Not knowing what to do, Church followed his uncle’s advice and met with the dean at IU McKinney. He enrolled in the Indianapolis law school, where he found “great faculty” and classmates who were committed to earning a J.D. and practicing law. Church described his law school years as a “fabulous experience.”
His foray into municipal law began shortly after he started practicing when his uncle took him along to a planning commission meeting. Church enjoyed municipal work, getting into such details as figuring out how big the sewer pipe needed to be to serve the development that would soon sit on what was then an open field.
His legal guidance to Fishers and Noblesville was his “second-shift work,” since often the various boards and councils would convene in the evenings after he had spent a full day serving clients at his firm. Still, he saw municipal law as the “art of what’s possible,” and he especially liked being in same room as people coalesced around an idea or objective.
“All in all, pretty good decisions were made because there were good people in position to make those decisions,” Church said. “It was fun to be part of that.”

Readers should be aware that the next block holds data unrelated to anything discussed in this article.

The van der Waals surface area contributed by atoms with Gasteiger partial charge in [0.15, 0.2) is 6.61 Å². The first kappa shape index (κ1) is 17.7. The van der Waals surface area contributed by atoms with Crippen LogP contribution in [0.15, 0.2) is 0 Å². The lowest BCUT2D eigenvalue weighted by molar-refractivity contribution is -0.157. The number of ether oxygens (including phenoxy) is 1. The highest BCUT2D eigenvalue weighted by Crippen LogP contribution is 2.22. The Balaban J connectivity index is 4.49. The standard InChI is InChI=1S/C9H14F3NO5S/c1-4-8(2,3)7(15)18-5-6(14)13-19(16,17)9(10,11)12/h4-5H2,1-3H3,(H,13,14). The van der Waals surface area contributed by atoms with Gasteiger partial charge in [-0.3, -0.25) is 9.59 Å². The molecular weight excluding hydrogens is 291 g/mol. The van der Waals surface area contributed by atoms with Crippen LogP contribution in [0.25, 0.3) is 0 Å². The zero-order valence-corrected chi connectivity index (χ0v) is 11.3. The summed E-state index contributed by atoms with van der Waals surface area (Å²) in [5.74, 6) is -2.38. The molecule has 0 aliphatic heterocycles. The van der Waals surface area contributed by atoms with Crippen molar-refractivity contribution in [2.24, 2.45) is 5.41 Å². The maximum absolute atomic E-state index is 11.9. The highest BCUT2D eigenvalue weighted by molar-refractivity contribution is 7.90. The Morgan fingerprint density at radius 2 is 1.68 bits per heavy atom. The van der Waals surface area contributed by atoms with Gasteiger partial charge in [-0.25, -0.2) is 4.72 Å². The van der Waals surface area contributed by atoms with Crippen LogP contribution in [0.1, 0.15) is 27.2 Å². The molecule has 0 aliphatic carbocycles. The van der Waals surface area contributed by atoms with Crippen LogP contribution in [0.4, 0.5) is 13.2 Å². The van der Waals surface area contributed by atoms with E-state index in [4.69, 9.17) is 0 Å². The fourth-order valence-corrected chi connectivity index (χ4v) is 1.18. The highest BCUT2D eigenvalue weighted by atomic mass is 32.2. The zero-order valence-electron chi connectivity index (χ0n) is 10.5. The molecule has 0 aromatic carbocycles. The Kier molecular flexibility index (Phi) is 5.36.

Church was a natural choice for city attorney when Mary Sue Rowland became mayor of Noblesville in 1988. The pair had a long friendship serving together in the local chamber of commerce and participating in community activities, and he had even encouraged her to run for the office.
At the virtual reception Oct. 15 honoring Church on receiving the Legendary Lawyer Award, Rowland remembered him as always prepared. He readily had the answers that helped the elected officials and residents make good decisions for their community.
“It is you, Doug, that has made Noblesville, Fishers and Carmel what (they are) today,” Rowland said. “Not you alone, but you have a way of gathering people to join you no matter what the project.”
Bettering his community
One example of Church’s ability to lead was his coordination of the all-volunteer effort to save the county swimming pool and turn it into what is now the Forest Park Aquatic Center. The facility had fallen into disrepair by the mid-1990s, so Church and others formed the Friends of Central Pool, which took over the lease and made a number of improvements such as the installation of an Olympic-size swimming pool, diving towers and the Fast Freddie waterslide.